Does that help a little?  I hope so.

Kindergarten vs college

by Lavender - 2022-07-21 17:59:55

Oh my, Gemita! I'm so appreciative of your extensive research and comments!  I'm feeling like a kindergarten kid listening to a college grad. I'm learning though, much of it is from sitting at your feet, so to speak and reading your comments to all here!

I read your links provided and got a lot out of it. Understanding my condition better is a comfort. All you said makes sense. No one has ever taken the time to investigate and explain all that to me. Not knowing can cause more anxiety-knowledge is power.

I did relook at my cardiologist notes after last June's echocardiogram :

 Normal left ventricular size. The left ventricle has normal systolic function. The estimated left ventricular ejection fraction is 55-60%. Abnormal septal motion consistent with abnormal electrical activation. Normal right ventricle size. The right ventricle has normal function. No significant valve disease. Normal diastolic function. No pericardial effusion. Catheters consistent with dual chamber pacemaker leads seen in the right ventricle and right atrium. As compared to 2/15/21: LV systolic function has improved.

I think all is ok structurally as can be--as per her notes and words to me. From your links, I got the idea that perhaps another note my cardiologist made (there is mitral annular calcification) shows a possible cause for the AV block. This mitral annular calcification is part of aging. One of your links says:  calcification of the annulus can inhibit electrical conduction of the AV node, consequently causing various degrees of heart block. While MAC does not usually necessitate treatment independently, the degree of calcification present in the annulus is an important factor in choosing the most appropriate treatment modality for several conditions that do require intervention.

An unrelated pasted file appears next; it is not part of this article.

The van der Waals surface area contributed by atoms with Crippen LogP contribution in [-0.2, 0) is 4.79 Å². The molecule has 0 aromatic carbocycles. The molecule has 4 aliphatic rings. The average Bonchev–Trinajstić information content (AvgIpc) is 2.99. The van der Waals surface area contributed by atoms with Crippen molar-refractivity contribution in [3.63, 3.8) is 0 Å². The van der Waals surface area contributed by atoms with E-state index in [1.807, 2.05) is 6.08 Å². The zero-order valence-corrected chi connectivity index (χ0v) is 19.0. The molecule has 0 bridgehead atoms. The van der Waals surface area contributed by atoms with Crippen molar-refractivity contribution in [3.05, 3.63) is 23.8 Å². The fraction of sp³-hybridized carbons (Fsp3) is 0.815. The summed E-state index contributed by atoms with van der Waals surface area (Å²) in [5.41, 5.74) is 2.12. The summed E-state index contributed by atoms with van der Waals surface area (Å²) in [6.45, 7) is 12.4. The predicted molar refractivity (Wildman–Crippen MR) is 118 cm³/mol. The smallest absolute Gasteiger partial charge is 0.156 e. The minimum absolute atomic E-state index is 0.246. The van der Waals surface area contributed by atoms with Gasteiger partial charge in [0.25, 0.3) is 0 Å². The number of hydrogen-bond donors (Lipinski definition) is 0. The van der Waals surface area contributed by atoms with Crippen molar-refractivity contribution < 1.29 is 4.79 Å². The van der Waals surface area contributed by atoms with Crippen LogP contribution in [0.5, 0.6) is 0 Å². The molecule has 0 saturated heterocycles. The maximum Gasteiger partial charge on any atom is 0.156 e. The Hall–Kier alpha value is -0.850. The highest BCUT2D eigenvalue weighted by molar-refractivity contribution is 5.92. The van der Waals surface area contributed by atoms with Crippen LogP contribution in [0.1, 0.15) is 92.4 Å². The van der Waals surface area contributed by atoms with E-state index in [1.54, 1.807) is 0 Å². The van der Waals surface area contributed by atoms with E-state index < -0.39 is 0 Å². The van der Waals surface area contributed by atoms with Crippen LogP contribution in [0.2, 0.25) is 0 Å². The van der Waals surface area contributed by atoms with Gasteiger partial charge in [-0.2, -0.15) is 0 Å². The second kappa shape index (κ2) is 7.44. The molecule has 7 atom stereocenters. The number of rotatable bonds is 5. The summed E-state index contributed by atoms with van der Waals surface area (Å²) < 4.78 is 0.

When my pacemaker was put in, I asked the EP team what caused the AV node block. He said it was aging. 
 

When I was diagnosed with left bundle branch block, it was an accidental find. The LBBB came and went as it was flickering out over the next years.